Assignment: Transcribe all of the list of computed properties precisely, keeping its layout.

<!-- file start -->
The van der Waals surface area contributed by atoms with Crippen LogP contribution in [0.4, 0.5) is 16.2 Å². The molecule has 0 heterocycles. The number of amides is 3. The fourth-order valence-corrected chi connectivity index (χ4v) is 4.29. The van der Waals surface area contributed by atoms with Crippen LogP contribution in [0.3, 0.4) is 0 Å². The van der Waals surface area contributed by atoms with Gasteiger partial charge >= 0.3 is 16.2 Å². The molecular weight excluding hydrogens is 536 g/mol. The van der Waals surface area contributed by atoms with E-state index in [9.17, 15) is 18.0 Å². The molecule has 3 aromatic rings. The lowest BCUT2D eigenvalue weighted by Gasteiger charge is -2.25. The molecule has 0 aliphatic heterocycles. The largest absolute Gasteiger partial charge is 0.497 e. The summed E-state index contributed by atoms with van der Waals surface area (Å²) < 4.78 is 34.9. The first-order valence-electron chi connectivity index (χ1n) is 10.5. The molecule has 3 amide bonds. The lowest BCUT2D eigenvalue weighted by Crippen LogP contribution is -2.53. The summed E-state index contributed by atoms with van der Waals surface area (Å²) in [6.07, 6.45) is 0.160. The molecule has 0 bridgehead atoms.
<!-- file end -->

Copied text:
The van der Waals surface area contributed by atoms with Crippen LogP contribution in [0.4, 0.5) is 16.2 Å². The molecule has 0 heterocycles. The number of amides is 3. The fourth-order valence-corrected chi connectivity index (χ4v) is 4.29. The van der Waals surface area contributed by atoms with Crippen LogP contribution in [0.3, 0.4) is 0 Å². The van der Waals surface area contributed by atoms with Gasteiger partial charge >= 0.3 is 16.2 Å². The molecular weight excluding hydrogens is 536 g/mol. The van der Waals surface area contributed by atoms with E-state index in [9.17, 15) is 18.0 Å². The molecule has 3 aromatic rings. The lowest BCUT2D eigenvalue weighted by Gasteiger charge is -2.25. The molecule has 0 aliphatic heterocycles. The largest absolute Gasteiger partial charge is 0.497 e. The summed E-state index contributed by atoms with van der Waals surface area (Å²) < 4.78 is 34.9. The first-order valence-electron chi connectivity index (χ1n) is 10.5. The molecule has 3 amide bonds. The lowest BCUT2D eigenvalue weighted by Crippen LogP contribution is -2.53. The summed E-state index contributed by atoms with van der Waals surface area (Å²) in [6.07, 6.45) is 0.160. The molecule has 0 bridgehead atoms.